It starts with tiny cracks, fissures in buried water pipes that eventually burst and flood city streets, causing millions of dollars in damage.
That’s the scenario Sriram Narasimhan, a University of Waterloo civil and environmental engineering professor and Canada Research Chair, is trying to end with a novel monitoring system to identify vulnerable municipal water pipes before they become financial and environmental liabilities.
His project, which received just over $500,000 in Strategic Partnership Grant funding this year, could be a game-changer for infrastructure maintenance.
Until now, cities have had to wait for leaks to become apparent – often in the form of floods – before taking action to fix them.
Narasimhan and his multidisciplinary team of professors and graduate students from civil engineering, computer science, math and earth sciences – as well as industry and government partners including C3 Water and the City of Guelph – are enhancing a monitoring device that uses sensors to continually collect data.
Their additions to the device are designed to identify leaks in a general region of a water system so inspection teams can be sent out to investigate.
“The advantage is it’s a lot cheaper and it’s permanent,” says Narasimhan. “We’re able to predict where a small leak is happening so the municipality can take preventative action.”
That capability will dramatically improve an existing device, now in limited use, that can be fitted to water hydrants in about half an hour without even taking them out of service. It currently only monitors water temperature and pressure.
“We really wanted to make it do more,” says Dennis Mutti, president of C3 Water, one of four companies behind development of the One Water device.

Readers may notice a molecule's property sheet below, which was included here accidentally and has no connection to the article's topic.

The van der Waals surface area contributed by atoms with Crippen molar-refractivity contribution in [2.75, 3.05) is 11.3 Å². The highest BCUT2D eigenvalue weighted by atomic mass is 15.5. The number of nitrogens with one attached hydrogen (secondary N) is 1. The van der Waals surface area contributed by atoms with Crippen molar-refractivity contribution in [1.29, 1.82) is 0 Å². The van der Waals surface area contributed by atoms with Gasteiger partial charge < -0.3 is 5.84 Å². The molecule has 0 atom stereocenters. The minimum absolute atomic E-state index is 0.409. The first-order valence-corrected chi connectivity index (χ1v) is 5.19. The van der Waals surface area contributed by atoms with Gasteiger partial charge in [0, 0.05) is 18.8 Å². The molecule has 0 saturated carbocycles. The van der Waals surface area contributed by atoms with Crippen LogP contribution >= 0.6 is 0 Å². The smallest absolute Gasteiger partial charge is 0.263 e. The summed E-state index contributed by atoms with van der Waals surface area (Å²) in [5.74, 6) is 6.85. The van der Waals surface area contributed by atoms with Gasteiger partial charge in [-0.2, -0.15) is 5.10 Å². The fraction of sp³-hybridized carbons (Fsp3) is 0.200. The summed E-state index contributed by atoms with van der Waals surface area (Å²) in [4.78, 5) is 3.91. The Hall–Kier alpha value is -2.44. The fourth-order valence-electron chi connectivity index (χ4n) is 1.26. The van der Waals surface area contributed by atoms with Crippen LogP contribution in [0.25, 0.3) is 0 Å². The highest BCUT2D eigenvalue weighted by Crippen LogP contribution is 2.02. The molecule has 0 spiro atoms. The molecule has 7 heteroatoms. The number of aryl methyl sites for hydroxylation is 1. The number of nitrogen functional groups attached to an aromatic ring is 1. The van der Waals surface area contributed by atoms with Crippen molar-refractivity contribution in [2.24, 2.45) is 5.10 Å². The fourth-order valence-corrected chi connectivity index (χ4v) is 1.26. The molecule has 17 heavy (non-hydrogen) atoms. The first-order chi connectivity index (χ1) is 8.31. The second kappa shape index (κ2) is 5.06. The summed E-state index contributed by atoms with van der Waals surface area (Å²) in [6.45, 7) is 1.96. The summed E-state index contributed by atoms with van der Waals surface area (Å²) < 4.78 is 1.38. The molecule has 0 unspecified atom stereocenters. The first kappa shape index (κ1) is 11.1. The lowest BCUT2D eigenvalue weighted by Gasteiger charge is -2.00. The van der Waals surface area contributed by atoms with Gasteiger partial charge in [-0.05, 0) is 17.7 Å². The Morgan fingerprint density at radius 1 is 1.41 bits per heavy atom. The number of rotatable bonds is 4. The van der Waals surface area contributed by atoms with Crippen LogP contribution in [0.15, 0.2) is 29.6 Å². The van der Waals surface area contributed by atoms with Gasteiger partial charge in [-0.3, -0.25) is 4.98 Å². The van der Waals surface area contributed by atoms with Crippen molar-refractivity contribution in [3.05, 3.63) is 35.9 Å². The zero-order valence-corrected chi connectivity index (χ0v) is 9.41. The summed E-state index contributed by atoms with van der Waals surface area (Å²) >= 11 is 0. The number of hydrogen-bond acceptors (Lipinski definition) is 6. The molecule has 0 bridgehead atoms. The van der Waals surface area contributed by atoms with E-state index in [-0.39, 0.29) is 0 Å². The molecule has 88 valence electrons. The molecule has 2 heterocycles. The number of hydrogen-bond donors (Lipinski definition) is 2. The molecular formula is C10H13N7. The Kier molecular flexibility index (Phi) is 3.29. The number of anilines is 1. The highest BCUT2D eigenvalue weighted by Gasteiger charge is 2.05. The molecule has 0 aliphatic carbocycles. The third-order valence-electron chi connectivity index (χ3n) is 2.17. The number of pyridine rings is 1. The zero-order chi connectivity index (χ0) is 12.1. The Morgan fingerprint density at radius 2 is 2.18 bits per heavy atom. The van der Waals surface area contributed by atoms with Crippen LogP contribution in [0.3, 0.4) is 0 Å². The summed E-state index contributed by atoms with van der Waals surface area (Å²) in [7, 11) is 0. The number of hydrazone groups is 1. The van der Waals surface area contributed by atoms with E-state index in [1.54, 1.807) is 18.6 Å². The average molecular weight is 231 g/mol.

Waterloo expertise sought out by industry partners
The group sought out Narasimhan for his expertise in areas including acoustic listening and vibration analysis, and has high hopes for a much more sophisticated prototype that could be on the market in about a year.
Mutti says there are enormous savings to be had by reducing the amount of water lost or wasted in municipal distribution systems, either by identifying small leaks before they get much worse, or detecting already significant leaks that nobody knows about.
The hardware itself looks deceptively simple, but Narasimhan’s work is a testament to the project’s internal complexity. His research barely touches on water at all, focusing instead on how to extract meaning from measurements and clarity from data.
“It’s not enough for us to measure things,” he says, stressing that deep knowledge of a water system’s physics is essential. “We want to be able to make meaningful, actionable decisions with that information.”
Narasimhan’s research has other potential applications, too, from detecting cracks in roadway overpasses and bridges to ensuring that kilometres of airport baggage conveyor systems function at capacity.
He isn’t surprised that industry partners come to Waterloo Engineering for help on projects.
Not only are researchers willing to work together in interdisciplinary teams, Narasimhan says, they have access to leading-edge equipment, labs and technician support. What’s more, the University’s reputation opens doors.
“There’s a level of credibility here,” he says. “At Waterloo we have such a strong engineering school that municipalities and industrial partners approach us to solve the world’s problems.”
After working with Waterloo researchers on several projects, Mutti readily agrees with that assessment.
“With the University involved, we have independent validation that this device is working,” he says, while also stressing the value of an intellectual property policy that makes it easy to do business. “It’s huge.”